“Changed Hands” was the header on a short item in the San Diego Evening Tribune on Wednesday, November 6, 1901. It was about the change of ownership at what had been Chase’s Drug Store at Fifth and F in downtown San Diego.
Mr. Chase was retiring, the article explained, and selling his business to “Mr. Hazelrigg, an Indiana man, who has been clerking at one of the large stores in Los Angeles for the past four months.”
Dyar C. Hazelrigg was indeed a native Midwesterner, like a lot of others who flocked to California in the late 19th and early 20th centuries. Born in Greensburg, Indiana in 1866, he graduated from the Chicago College of Pharmacy in 1890. As late as June 1900, he was still in the Midwest, working as a druggist and living in the town of Rushville, Indiana with his wife Grace. Dyar was 33 and Grace was 28, as recorded in the 1900 U. S. Census.
Yet within a year the young couple had pulled up roots and headed to southern California, where Dyar soon took over a thriving business and set about making it his own. The ads he ran regularly in San Diego newspapers in his first few years, while having his name in large letters, also always reminded people that he was “Successor to Chas. A. Chase.”
An ad that regularly ran in the Evening Tribune in early 1902 began with a list of “Mid-Winter Suggestions.”
“A hot water bag is good for various little aches and pains, and is most excellent for cold feet. We have a good one for 75 cents,” was one suggestion. Another: “That cough is beginning to trouble you is it? Our Syrup of White Pine with Honey is good. It goes to the spot and quickly gives relief. 25 cents per bottle.”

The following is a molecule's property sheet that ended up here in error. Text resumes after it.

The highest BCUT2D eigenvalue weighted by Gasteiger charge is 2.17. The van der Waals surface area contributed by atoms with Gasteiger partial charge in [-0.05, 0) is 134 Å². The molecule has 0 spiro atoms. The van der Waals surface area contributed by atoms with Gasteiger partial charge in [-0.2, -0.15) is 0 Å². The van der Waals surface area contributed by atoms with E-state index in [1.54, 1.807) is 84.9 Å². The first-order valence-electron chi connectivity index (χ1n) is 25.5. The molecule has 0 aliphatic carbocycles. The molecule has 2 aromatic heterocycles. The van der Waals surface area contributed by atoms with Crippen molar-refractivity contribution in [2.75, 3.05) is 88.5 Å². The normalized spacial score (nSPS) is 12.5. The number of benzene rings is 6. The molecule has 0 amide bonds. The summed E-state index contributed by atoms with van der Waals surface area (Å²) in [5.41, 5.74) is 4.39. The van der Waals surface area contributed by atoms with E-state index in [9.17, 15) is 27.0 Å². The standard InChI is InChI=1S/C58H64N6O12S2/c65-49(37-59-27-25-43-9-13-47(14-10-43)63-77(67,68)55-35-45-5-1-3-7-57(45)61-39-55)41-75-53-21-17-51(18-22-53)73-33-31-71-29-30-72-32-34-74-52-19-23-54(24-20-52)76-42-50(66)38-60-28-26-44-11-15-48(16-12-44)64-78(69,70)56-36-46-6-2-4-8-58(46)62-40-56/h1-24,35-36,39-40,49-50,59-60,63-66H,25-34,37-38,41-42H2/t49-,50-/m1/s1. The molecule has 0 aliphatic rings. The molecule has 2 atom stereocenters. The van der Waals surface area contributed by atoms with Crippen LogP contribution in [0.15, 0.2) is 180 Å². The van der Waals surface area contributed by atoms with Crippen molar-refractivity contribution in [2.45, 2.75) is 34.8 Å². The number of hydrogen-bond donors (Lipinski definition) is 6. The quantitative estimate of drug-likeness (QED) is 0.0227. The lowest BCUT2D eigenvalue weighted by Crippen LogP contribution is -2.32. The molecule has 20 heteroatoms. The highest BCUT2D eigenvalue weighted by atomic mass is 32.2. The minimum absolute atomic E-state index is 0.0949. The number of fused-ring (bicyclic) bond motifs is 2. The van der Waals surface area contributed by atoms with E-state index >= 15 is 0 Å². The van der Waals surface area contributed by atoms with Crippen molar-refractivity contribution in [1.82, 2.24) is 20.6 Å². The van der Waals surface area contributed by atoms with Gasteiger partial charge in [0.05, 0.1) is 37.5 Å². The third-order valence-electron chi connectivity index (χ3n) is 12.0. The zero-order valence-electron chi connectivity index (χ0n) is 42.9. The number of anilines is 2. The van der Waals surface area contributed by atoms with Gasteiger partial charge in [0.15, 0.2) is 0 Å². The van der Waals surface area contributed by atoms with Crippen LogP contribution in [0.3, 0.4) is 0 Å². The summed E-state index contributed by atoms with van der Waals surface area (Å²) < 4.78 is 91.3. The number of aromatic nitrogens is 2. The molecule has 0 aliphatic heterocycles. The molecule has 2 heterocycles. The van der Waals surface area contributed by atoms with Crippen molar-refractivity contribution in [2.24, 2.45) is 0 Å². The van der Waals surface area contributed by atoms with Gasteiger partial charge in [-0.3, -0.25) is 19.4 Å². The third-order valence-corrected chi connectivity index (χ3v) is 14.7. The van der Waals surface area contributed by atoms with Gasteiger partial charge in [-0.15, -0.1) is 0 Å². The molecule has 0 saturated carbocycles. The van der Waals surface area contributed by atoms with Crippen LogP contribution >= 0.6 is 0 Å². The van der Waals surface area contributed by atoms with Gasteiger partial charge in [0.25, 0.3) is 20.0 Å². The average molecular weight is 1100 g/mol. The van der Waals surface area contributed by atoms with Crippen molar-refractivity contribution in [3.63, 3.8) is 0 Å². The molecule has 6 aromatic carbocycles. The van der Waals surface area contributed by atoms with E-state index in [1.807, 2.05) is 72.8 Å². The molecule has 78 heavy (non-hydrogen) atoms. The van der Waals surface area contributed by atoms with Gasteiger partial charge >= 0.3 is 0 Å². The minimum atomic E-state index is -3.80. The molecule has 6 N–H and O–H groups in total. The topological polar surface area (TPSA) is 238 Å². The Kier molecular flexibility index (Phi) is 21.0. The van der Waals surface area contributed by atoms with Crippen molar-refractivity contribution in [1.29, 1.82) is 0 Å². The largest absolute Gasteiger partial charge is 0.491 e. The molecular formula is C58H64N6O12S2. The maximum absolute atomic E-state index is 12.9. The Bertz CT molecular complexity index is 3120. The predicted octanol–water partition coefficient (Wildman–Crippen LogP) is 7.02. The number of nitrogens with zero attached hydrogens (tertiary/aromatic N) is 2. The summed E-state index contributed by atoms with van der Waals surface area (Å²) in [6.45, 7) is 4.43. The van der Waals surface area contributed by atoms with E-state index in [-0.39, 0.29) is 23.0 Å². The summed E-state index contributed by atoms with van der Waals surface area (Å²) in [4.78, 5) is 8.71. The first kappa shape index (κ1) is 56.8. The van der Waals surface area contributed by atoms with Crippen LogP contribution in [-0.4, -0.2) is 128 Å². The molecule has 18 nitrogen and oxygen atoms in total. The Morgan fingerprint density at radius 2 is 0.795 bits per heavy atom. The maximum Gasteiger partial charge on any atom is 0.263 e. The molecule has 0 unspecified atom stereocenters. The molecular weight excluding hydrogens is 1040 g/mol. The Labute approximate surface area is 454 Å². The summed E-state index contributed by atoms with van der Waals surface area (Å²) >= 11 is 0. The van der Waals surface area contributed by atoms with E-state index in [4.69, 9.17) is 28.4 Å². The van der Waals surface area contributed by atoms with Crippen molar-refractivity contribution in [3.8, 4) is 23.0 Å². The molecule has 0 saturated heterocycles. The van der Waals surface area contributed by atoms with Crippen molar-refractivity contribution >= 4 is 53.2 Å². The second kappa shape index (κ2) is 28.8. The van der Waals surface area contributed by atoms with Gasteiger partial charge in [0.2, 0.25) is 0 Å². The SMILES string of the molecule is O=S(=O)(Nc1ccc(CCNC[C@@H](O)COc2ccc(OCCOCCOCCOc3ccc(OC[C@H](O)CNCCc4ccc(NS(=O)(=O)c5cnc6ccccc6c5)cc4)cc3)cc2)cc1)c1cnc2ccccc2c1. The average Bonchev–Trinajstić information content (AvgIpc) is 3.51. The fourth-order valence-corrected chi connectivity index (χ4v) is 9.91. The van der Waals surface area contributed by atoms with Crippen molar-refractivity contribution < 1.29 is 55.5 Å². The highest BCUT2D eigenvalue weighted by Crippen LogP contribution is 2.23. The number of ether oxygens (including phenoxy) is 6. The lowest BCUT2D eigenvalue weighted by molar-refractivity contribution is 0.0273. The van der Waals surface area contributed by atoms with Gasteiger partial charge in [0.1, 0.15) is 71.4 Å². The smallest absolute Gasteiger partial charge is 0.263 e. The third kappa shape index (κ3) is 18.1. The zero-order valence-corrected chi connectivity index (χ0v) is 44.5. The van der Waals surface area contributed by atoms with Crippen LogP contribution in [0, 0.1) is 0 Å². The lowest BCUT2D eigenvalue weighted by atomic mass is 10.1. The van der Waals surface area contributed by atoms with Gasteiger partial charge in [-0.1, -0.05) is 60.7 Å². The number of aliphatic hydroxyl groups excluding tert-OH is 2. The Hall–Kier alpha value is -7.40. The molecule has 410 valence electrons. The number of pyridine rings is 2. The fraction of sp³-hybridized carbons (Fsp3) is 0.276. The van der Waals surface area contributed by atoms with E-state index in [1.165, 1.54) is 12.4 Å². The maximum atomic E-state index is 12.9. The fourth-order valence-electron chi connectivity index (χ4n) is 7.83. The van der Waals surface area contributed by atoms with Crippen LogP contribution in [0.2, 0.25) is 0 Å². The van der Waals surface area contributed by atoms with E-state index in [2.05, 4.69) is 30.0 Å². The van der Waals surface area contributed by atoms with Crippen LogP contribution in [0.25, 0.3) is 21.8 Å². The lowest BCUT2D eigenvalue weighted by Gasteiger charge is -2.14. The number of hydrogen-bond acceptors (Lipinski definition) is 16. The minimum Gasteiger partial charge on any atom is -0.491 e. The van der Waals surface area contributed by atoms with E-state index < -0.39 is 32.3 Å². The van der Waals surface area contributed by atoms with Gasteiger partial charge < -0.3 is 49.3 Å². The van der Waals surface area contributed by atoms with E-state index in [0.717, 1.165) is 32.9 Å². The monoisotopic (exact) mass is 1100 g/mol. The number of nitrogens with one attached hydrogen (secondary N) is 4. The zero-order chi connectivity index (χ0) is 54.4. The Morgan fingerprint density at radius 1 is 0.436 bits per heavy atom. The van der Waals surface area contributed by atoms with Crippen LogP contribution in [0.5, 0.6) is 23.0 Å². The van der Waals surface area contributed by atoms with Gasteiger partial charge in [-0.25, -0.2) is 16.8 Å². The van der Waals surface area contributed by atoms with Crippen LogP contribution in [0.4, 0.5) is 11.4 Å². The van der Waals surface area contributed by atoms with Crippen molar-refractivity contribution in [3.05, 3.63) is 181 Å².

You can learn a lot about the state of pharmacy in times past by looking at old pharmacy ads. Sometimes you might learn more than you’d really care to know. I won’t go into any more detail on what problem “De Witt’s Little Early Risers” were supposed to be good for, but Hazelrigg’s sold them too.
His drug store was, for a time, a regular stop for stagecoaches as well.
“The Escondido Stage Line leaves Hazelrigg’s drug store, Fifth and F, and Strahlman-Mayer drug store, Fourth and D, daily at 8:15 a. m.,” stated an ad in the San Diego Union’s transportation pages on November 12, 1902.
The store continued as a transit hub for a time as horse-driven stages were replaced by motorized ones, as shown by this ad in the Union from June 1908 for the “Escondido Automobile Line”:
“Automobiles carrying passengers, light express and mail, will leave Hazelrigg’s Drug Store, 5th and F, 7:30 a. m. daily, except Sundays, making trip in 3 hours. For reservations call or phone drug store, Main 461, or Home 1461.”
Sources for this post included historic San Diego newspapers, U. S. census records, and The Journal of San Diego History.
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